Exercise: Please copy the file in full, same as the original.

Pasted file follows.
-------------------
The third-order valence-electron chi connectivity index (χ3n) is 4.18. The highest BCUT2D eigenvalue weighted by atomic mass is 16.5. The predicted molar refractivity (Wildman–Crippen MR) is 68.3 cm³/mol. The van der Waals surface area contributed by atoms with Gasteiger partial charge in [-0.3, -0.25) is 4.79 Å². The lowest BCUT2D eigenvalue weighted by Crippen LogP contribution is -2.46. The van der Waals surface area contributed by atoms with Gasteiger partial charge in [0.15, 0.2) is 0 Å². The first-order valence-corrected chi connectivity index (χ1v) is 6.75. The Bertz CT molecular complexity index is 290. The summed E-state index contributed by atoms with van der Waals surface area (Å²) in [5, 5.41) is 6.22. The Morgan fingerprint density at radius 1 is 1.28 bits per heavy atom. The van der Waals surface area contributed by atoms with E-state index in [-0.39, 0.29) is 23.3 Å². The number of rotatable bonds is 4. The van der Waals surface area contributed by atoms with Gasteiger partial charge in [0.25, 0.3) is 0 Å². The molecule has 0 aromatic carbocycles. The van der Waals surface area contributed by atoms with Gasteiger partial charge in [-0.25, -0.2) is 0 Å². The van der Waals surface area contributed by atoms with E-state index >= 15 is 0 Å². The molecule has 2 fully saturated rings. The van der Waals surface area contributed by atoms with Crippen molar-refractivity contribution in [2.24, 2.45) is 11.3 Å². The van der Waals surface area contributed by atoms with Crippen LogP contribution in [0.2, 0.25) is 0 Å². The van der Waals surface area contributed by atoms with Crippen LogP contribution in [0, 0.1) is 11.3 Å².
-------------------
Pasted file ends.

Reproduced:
The third-order valence-electron chi connectivity index (χ3n) is 4.18. The highest BCUT2D eigenvalue weighted by atomic mass is 16.5. The predicted molar refractivity (Wildman–Crippen MR) is 68.3 cm³/mol. The van der Waals surface area contributed by atoms with Gasteiger partial charge in [-0.3, -0.25) is 4.79 Å². The lowest BCUT2D eigenvalue weighted by Crippen LogP contribution is -2.46. The van der Waals surface area contributed by atoms with Gasteiger partial charge in [0.15, 0.2) is 0 Å². The first-order valence-corrected chi connectivity index (χ1v) is 6.75. The Bertz CT molecular complexity index is 290. The summed E-state index contributed by atoms with van der Waals surface area (Å²) in [5, 5.41) is 6.22. The Morgan fingerprint density at radius 1 is 1.28 bits per heavy atom. The van der Waals surface area contributed by atoms with E-state index in [-0.39, 0.29) is 23.3 Å². The number of rotatable bonds is 4. The van der Waals surface area contributed by atoms with Gasteiger partial charge in [0.25, 0.3) is 0 Å². The molecule has 0 aromatic carbocycles. The van der Waals surface area contributed by atoms with Gasteiger partial charge in [-0.25, -0.2) is 0 Å². The van der Waals surface area contributed by atoms with E-state index >= 15 is 0 Å². The molecule has 2 fully saturated rings. The van der Waals surface area contributed by atoms with Crippen molar-refractivity contribution in [2.24, 2.45) is 11.3 Å². The van der Waals surface area contributed by atoms with Crippen LogP contribution in [0.2, 0.25) is 0 Å². The van der Waals surface area contributed by atoms with Crippen LogP contribution in [0, 0.1) is 11.3 Å².